Take the 2-minute tour ×
Mathematics Stack Exchange is a question and answer site for people studying math at any level and professionals in related fields. It's 100% free, no registration required.

I'd like to prove the following proposition:

The power series $\sum_{j=0}^{\infty} a_j(x - c)^j$ and the series $\sum_{j=0}^{\infty} \frac{a_j}{j+1}(x - c)^{j+1}$ obtained from term by term integration have the same radius of convergence, and the function $F$ defined by $F(x) = \sum_{j=0}^{\infty} \frac{a_j}{j+1}(x - c)^{j+1}$ on the common interval of convergence satisfies $F'(x) = \sum_{j=0}^{\infty} a_j(x - c)^j = f(x)$.

Does this occur as a result of $\sum_{j=0}^{\infty} a_j(x - c)^j$ and $\sum_{j=0}^{\infty} \frac{a_j}{j+1}(x - c)^{j+1}$ being real analytic? (Are they real analytic?)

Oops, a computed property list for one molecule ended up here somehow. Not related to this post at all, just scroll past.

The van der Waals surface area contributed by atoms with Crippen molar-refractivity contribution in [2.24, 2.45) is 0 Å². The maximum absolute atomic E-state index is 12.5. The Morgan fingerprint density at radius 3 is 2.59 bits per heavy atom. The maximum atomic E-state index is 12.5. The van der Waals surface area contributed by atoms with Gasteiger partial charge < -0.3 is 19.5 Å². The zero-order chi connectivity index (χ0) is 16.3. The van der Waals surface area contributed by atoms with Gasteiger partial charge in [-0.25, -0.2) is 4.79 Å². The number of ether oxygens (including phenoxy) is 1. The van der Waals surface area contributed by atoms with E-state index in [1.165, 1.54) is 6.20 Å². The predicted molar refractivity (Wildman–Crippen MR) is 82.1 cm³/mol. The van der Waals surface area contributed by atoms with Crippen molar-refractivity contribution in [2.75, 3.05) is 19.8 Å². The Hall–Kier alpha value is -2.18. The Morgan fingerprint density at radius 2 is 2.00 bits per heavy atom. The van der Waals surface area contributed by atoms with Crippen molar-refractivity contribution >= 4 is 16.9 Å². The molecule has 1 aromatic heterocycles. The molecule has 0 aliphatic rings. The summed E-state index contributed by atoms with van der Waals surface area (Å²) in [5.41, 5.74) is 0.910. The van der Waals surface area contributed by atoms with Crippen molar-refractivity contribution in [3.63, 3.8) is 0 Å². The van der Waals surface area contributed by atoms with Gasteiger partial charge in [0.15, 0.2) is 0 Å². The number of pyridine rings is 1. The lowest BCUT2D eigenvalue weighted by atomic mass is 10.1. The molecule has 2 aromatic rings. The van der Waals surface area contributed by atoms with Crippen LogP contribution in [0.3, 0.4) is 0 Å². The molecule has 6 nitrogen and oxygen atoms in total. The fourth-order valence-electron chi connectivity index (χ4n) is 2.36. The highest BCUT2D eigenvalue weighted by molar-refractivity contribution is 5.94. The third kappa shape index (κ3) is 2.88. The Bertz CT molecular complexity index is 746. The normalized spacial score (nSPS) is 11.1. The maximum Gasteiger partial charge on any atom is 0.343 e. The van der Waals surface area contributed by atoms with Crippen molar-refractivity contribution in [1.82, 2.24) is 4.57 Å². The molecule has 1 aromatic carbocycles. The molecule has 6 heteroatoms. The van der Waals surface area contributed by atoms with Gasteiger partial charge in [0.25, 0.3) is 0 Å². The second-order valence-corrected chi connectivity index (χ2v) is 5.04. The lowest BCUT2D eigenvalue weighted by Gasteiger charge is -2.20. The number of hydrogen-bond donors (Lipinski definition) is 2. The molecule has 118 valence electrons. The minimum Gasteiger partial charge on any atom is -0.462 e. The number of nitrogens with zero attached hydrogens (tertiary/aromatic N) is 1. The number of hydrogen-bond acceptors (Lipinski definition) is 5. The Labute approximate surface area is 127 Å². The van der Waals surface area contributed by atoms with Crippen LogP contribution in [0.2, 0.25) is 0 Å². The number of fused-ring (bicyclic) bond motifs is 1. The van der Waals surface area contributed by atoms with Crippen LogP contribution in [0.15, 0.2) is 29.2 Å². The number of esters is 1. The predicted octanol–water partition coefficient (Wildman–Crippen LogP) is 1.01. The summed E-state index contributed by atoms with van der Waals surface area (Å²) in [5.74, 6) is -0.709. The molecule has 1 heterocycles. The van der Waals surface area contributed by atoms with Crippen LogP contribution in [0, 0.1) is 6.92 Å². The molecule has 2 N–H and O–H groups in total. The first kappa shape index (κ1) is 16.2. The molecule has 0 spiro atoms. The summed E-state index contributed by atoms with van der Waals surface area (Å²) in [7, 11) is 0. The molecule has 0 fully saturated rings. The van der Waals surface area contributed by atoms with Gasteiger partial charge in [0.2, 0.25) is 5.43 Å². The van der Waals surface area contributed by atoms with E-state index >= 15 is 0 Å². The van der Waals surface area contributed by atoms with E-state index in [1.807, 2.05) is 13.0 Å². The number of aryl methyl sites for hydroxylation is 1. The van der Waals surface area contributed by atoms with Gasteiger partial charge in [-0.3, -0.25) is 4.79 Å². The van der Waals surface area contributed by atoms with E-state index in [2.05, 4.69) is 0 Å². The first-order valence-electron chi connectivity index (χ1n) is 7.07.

share|improve this question
    
Cauchy-Hadamard theorem. –  davin Mar 16 '12 at 9:27

1 Answer 1

Recall that the radius of convergence $R$ of the series $\sum\limits_na_nx^n$ is characterized by the fact that, for every $|x|\lt R$, $a_nx^n\to0$ geometrically fast while, for every $|x|\gt R$, the sequence $(a_nx^n)_n$ is unbounded.

Introduce $b_n=a_n/(n+1)$ and let $R'$ denote the radius of convergence of the series $\sum\limits_nb_nx^n$.

For every $|x|\lt R$, $a_nx^n\to0$ hence $b_nx^n\to0$. This shows that $R'\geqslant R$. For every $|x|\gt R$, $|a_nx^n|\geqslant1$ infinitely often hence $|b_nx^n|\geqslant1/(n+1)$ infinitely often. In particular, the sequence $(b_nx^n)_n$ does not converge to $0$ geometrically fast, hence $R'\leqslant R$.

Hence $R'=R$.

share|improve this answer

Your Answer

 
discard

By posting your answer, you agree to the privacy policy and terms of service.

Not the answer you're looking for? Browse other questions tagged or ask your own question.